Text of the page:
Are you a daily coffee drinker? If so, you’re not alone. In fact, over 80% of the United States drinks coffee every single day! For such a popular product, you’d think we’d all know everything there is about coffee. Well, you are about to be schooled. Good Housekeeping came up with a list of 26 facts about coffee that we’re betting you don’t know about. Check out the list below and get ready to be a little smarter than you were five minutes ago.
Coffee was the first food to be freeze-dried.
The process of freeze drying — when fresh foods are placed in a dryer where temperatures drop to negative 40 degrees Fahrenheit — first started during World War II to preserve foods.
The majority of coffee is produced in Brazil.
Brazil produces 40% of the world’s coffee, which is twice as much as second and third place holders, Colombia and Vietnam.
Hawaii is the only state in the U.S. that commercially grows coffee.
Kona coffee is the United States’ gift to the coffee world. Because coffee grows best in climates along the equator, Hawaii’s weather is optimal for harvesting coffee beans.
>> Why not “eat” your coffee? Try these recipes!
Coffee was originally a food.
Coffee berries were mixed with fat to create an energy-rich snack ball. It was also consumed as a wine when made from the pulp of coffee berries.
Coffee is actually a fruit.
Coffee beans as we know them are actually the pits of a cherry-like berry that are grown on bushes. Even though coffee is actually a seed, it’s called a bean because of its resemblance to actual beans.
>> Love fruit, but not all the sugars? Read about the 7 fruits lowest in sugar!
There have been five attempts to ban coffee throughout history.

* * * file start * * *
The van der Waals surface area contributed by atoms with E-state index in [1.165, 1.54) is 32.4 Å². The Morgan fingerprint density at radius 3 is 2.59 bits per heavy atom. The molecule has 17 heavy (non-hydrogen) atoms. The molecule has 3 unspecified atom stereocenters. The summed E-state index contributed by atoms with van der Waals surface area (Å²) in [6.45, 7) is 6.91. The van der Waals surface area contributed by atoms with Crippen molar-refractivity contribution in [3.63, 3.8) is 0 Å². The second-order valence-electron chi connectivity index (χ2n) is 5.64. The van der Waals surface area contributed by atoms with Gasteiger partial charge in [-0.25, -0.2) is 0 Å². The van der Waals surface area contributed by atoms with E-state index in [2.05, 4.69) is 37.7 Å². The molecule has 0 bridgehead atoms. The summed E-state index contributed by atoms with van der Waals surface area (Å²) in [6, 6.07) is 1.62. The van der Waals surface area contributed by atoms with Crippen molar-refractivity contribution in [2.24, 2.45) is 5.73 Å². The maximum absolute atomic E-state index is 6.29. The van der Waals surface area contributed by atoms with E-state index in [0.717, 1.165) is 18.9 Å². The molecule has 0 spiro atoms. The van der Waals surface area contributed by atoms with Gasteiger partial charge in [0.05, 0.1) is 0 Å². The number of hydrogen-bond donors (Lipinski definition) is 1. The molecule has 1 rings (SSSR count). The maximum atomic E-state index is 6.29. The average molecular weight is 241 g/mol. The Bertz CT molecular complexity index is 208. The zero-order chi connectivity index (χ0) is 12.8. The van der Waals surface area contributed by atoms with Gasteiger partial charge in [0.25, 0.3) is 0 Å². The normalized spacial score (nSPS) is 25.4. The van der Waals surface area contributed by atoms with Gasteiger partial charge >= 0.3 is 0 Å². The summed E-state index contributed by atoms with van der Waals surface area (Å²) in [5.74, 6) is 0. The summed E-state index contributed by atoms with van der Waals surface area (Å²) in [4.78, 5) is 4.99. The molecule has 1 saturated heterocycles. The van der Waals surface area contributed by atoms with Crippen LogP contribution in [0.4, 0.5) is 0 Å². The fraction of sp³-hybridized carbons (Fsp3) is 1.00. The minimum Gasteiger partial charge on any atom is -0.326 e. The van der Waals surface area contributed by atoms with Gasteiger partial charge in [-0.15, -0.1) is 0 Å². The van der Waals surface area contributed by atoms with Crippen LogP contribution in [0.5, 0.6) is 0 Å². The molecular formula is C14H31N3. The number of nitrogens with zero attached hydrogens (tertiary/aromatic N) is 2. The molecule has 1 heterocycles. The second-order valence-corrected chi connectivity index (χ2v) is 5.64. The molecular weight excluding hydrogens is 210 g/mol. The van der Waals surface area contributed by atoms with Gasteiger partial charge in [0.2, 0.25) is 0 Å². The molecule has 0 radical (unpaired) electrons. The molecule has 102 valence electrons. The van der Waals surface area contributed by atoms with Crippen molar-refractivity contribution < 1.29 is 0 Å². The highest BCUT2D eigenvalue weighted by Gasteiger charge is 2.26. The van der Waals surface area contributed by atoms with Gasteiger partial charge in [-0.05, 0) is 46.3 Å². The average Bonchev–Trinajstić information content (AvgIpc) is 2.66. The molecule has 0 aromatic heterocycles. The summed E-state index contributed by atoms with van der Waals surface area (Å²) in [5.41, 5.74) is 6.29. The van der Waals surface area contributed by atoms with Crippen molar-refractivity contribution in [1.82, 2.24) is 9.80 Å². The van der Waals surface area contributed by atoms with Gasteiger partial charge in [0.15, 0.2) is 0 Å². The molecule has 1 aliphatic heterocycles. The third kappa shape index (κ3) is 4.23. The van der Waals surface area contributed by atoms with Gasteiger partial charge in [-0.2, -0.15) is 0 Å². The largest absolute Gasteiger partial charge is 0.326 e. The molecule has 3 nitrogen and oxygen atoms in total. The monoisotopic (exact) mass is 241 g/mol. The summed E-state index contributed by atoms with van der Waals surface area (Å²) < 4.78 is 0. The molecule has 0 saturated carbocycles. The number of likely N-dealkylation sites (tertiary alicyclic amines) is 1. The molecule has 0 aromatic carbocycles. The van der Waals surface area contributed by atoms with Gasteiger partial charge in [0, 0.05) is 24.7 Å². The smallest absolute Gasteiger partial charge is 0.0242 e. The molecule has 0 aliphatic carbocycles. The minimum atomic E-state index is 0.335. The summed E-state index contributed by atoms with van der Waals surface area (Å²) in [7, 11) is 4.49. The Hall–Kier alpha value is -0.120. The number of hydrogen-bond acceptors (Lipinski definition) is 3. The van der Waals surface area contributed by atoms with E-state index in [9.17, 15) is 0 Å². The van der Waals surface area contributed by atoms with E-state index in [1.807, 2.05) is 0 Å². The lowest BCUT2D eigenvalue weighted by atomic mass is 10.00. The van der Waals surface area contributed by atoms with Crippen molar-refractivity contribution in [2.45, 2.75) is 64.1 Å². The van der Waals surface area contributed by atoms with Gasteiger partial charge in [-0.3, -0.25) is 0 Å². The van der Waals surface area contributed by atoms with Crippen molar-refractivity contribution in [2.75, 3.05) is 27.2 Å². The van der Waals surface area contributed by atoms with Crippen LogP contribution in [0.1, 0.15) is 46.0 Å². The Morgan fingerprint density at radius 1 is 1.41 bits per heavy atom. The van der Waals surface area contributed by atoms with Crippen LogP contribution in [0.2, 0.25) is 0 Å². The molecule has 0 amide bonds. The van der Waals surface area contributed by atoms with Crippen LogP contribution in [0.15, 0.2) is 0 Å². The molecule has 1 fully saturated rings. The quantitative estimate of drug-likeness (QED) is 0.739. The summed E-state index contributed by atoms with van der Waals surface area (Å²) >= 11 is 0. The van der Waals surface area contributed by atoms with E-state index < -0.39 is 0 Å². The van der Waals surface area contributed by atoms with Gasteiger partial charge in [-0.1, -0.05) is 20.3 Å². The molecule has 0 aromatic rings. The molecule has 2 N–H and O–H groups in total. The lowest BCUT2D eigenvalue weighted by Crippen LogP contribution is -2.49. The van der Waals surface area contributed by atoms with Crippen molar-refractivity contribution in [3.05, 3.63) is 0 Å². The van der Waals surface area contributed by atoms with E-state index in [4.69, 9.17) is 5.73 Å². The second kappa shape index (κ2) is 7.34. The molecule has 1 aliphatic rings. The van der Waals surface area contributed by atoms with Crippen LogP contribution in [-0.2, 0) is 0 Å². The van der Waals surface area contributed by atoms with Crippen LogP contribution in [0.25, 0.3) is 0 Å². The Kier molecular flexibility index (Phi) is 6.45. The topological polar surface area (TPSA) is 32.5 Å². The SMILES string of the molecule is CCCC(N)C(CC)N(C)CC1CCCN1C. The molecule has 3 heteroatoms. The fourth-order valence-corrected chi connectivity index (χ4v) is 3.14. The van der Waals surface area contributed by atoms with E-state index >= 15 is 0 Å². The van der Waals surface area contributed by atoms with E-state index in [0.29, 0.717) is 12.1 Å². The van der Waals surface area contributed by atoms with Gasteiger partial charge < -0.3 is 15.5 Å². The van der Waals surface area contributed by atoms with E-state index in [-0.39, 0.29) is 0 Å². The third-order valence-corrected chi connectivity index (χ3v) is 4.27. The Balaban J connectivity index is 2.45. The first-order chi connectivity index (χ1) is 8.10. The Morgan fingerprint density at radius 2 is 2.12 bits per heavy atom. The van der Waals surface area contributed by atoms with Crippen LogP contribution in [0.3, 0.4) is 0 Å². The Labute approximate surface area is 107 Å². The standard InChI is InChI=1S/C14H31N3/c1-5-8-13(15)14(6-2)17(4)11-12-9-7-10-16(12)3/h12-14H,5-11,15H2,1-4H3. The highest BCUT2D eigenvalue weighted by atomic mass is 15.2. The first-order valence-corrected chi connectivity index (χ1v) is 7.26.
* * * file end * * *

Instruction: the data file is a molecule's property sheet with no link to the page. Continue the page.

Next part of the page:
Coffee was first banned in Mecca in 1511 because leaders believed it stimulated radical thinking. And, 16th century Italian clergymen tried to ban coffee because they believed it to be “satanic.” However, Pope Clement VII loved coffee so much that he lifted the ban and had coffee baptized in 1600. But Ottoman leader Murad IV took it even further when he ascended the throne in 1623 by creating the first punishments for drinking coffee, which included beatings and being thrown into the sea.
In 1746, the Swedish government made it illegal to even have coffee paraphenalia, including cups and dishes. And finally, in 1777, Frederick the Great of Prussia issued a manifesto declaring beer’s superiority over coffee because he believed it interfered with the country’s beer consumption.
New Yorkers drink almost seven times as much coffee as the rest of the U.S.
However, Finland is the most caffeinated country, where the average adult consumes the equivalent of four or five cups of coffee a day.
The largest cup of coffee ever was brewed in July 2014 in South Korea.
It was over 3,700 gallons. The largest iced coffee was brewed in Las Vegas in 2010, and was 1,500 gallons — ice not included.
In the United States, 80% of adults consume caffeine every day.
According to the Food and Drug Administration, the average intake is 200 milligrams, or about two five-ounce cups of coffee.
>> Pregnant? Still need your caffeine? Read this first.
Americans consume 400 million cups of coffee per day.
This is the equivalent to 146 billion cups each year, making the U.S. the leading consumer of coffee.
The average worker spends $20 a week on coffee.
That totals nearly $1,100 annually.
Just smelling coffee can wake you up.
A group of scientists reported that simply inhaling the aroma of coffee can alter the activity of some genes in the brain, reducing the effects of sleep deprivation. And when you do drink that cup of coffee, caffeine reaches your blood fast, like 10 minutes fast.